While the Washington Post frequently reports the deaths of senior militants, no mention of reported civilian casualties was made by the Post for three of the four 2012 cases cited above. Only for the October 24 event did the Post run an agency report noting that a woman had probably been killed.
The deaths of 11 civilians in an alleged US drone strike in Yemen on September 2 was also not reported by the paper, it seems.
In response to a recent complaint about its coverage of non-combatant deaths, the Washington Post insisted that it is ‘committed to documenting the deaths of civilians, as our coverage broadly shows.’
‘Dangerous editorial cut-off’
Just down the road from the Washington Post’s headquarters, experts gathered in the city on October 22 for the release of the largest-ever study into the recording of casualties in conflicts.
Funded by the Swiss government and the US Institute of Peace, the Oxford Research Group report examined casualty recording by more than 40 organisations (including the Bureau) across the world. It concluded that ‘useful documentation of deaths from conflict can be done even during intense conflict, and in repressive and dangerous environments.’
Elizabeth Minor, the report’s author, expressed surprise that the Washington Post would remove what she says is the most important information being collected, no matter how incomplete.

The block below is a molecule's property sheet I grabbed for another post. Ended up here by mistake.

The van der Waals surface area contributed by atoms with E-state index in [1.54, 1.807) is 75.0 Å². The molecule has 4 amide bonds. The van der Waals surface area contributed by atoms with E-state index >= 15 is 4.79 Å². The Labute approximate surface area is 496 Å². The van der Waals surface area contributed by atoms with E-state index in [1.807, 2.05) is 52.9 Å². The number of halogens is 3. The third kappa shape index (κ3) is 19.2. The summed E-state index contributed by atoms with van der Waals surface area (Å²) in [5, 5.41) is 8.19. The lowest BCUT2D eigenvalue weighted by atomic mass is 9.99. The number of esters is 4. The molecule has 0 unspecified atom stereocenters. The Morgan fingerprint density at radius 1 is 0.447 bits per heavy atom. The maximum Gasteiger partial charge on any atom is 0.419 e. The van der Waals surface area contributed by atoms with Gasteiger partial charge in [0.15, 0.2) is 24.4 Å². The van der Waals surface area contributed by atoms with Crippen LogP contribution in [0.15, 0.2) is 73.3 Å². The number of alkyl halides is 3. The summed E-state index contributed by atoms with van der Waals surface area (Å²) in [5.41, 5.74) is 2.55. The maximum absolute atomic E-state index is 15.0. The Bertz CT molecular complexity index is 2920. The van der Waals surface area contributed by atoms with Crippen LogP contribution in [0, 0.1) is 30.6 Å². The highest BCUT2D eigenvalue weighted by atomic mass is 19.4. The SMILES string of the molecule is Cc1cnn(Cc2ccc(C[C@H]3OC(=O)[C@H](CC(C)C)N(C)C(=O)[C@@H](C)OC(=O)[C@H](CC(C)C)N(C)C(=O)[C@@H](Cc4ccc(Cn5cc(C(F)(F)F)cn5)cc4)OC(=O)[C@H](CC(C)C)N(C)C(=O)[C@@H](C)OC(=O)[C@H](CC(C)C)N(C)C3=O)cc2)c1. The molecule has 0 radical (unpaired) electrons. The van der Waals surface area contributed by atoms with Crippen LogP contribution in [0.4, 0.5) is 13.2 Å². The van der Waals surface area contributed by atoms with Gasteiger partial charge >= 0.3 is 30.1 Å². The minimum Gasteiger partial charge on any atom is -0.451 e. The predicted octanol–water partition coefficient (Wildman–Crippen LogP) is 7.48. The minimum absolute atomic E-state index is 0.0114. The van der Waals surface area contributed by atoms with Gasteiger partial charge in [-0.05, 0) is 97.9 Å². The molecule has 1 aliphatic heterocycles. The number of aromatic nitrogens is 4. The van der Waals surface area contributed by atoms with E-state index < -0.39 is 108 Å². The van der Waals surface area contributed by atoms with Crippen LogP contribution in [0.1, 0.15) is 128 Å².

‘By stripping away the casualty data I’m not sure what’s left. They have also introduced their own bias into the recording, by selectively choosing which information to retain,’ Minor told the Bureau.
‘A better approach might be for the Post to publish all available information, transparently sourced, and so allow the reader to make up his or her mind as to its validity.’
The decision by the Washington Post to strip away casualty figures from its data – and to downplay civilian deaths – appears at heart a political call. As the Bureau’s managing editor Iain Overton notes, ‘We would be very happy to work in collaboration with the paper on its coverage of drone warfare.
‘However, we believe that to give a full and comprehensive view of the current situation in Pakistan and beyond, it’s incumbent on journalists to include credible casualty reports. To ignore this area simply because the information is imperfect or awkward is a dangerous editorial cut-off.’
This article was originally published at The Bureau of Investigative Journalism.